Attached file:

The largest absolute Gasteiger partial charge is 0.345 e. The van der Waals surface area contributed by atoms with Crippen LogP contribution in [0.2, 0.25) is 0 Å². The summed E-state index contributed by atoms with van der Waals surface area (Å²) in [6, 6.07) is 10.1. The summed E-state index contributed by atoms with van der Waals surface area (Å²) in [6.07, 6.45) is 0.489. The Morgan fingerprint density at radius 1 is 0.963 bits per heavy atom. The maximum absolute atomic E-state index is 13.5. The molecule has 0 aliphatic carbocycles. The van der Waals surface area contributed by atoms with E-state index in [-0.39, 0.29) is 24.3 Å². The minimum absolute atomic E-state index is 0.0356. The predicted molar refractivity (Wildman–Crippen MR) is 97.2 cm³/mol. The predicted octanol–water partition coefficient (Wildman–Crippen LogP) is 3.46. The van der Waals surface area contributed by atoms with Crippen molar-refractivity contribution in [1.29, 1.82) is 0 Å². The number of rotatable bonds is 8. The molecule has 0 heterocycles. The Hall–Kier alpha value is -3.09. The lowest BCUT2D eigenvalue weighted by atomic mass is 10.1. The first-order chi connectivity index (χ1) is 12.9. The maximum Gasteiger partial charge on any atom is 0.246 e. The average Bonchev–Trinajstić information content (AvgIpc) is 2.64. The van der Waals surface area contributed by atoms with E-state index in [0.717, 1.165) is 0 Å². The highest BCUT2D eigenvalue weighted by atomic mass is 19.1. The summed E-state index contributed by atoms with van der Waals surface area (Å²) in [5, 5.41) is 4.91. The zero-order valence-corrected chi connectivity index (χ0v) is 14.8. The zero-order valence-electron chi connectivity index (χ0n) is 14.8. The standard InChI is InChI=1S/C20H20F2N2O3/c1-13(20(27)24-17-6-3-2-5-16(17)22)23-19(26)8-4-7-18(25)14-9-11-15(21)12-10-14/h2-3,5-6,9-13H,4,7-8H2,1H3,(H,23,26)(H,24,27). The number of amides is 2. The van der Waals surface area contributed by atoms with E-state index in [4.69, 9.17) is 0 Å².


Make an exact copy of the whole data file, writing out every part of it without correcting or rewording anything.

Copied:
The largest absolute Gasteiger partial charge is 0.345 e. The van der Waals surface area contributed by atoms with Crippen LogP contribution in [0.2, 0.25) is 0 Å². The summed E-state index contributed by atoms with van der Waals surface area (Å²) in [6, 6.07) is 10.1. The summed E-state index contributed by atoms with van der Waals surface area (Å²) in [6.07, 6.45) is 0.489. The Morgan fingerprint density at radius 1 is 0.963 bits per heavy atom. The maximum absolute atomic E-state index is 13.5. The molecule has 0 aliphatic carbocycles. The van der Waals surface area contributed by atoms with E-state index in [-0.39, 0.29) is 24.3 Å². The minimum absolute atomic E-state index is 0.0356. The predicted molar refractivity (Wildman–Crippen MR) is 97.2 cm³/mol. The predicted octanol–water partition coefficient (Wildman–Crippen LogP) is 3.46. The van der Waals surface area contributed by atoms with Crippen molar-refractivity contribution in [1.29, 1.82) is 0 Å². The number of rotatable bonds is 8. The molecule has 0 heterocycles. The Hall–Kier alpha value is -3.09. The lowest BCUT2D eigenvalue weighted by atomic mass is 10.1. The first-order chi connectivity index (χ1) is 12.9. The maximum Gasteiger partial charge on any atom is 0.246 e. The average Bonchev–Trinajstić information content (AvgIpc) is 2.64. The van der Waals surface area contributed by atoms with E-state index in [0.717, 1.165) is 0 Å². The highest BCUT2D eigenvalue weighted by atomic mass is 19.1. The summed E-state index contributed by atoms with van der Waals surface area (Å²) in [5, 5.41) is 4.91. The zero-order valence-corrected chi connectivity index (χ0v) is 14.8. The zero-order valence-electron chi connectivity index (χ0n) is 14.8. The standard InChI is InChI=1S/C20H20F2N2O3/c1-13(20(27)24-17-6-3-2-5-16(17)22)23-19(26)8-4-7-18(25)14-9-11-15(21)12-10-14/h2-3,5-6,9-13H,4,7-8H2,1H3,(H,23,26)(H,24,27). The number of amides is 2. The van der Waals surface area contributed by atoms with E-state index in [4.69, 9.17) is 0 Å².